Additionally, disease and pathogens that affect plants will have a negative effect on wildlife species that have obligate relationships with the plants or that depend on the structure the plants provide within landscape features and ecosystems. Beech bark disease threatens Michigan's 7.2 million acres of Maple-Beech-Birch type forests. Ironically, the spread of beech bark disease has been slower in areas with more highly fragmented forest systems. Additionally, incidence of oak wilt continues to increase in Michigan (DNR 2004c).
Conservation Needs to Address Disease and Pathogen Threats:
Land, Water & Species Management
- Implement newly developed diagnostic tools that rapidly determine the pathogen status of aquatic organisms in a non-lethal manner
- Implement newly developed methods to measure fish and other aquatic organism health and quality to increase effectiveness of pathogen surveys for wild and hatchery organisms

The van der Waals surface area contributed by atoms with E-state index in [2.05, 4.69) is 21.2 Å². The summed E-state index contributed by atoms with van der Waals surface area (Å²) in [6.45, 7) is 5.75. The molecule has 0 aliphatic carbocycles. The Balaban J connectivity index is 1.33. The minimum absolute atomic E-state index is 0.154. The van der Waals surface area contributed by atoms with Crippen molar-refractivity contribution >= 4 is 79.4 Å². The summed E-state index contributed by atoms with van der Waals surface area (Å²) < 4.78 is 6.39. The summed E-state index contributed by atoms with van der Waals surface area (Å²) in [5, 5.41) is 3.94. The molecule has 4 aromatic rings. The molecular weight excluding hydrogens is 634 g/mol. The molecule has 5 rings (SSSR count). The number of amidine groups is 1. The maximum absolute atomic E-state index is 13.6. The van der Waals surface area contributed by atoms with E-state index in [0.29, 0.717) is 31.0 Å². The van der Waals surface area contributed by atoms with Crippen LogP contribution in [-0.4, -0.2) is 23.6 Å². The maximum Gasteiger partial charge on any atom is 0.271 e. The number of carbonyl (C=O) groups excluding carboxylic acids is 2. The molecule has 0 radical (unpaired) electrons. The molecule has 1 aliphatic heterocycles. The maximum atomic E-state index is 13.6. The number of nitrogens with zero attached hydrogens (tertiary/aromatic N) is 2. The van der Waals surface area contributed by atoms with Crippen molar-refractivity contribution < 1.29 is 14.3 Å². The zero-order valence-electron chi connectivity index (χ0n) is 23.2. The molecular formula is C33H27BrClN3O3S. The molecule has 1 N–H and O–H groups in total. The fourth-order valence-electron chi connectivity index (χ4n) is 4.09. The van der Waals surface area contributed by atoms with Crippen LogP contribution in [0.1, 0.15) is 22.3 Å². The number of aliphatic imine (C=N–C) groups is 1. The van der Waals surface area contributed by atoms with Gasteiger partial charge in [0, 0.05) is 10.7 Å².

Law & Policy
- Require that all fish stocked in Michigan waters are certified free of disease as specified in the Model Fish Health Program developed by the Great Lakes Fish Health Committee
- Implement all possible and practical biosecurity measures at all private and State hatcheries, other wildlife facilities, and nurseries, in conjunction with the Michigan Department of Agriculture
- Develop and implement pathogen and disease survey systems for private aquaculture, the bait industry, the shipping industry, recreational boaters, nurseries and other private/captive wildlife industries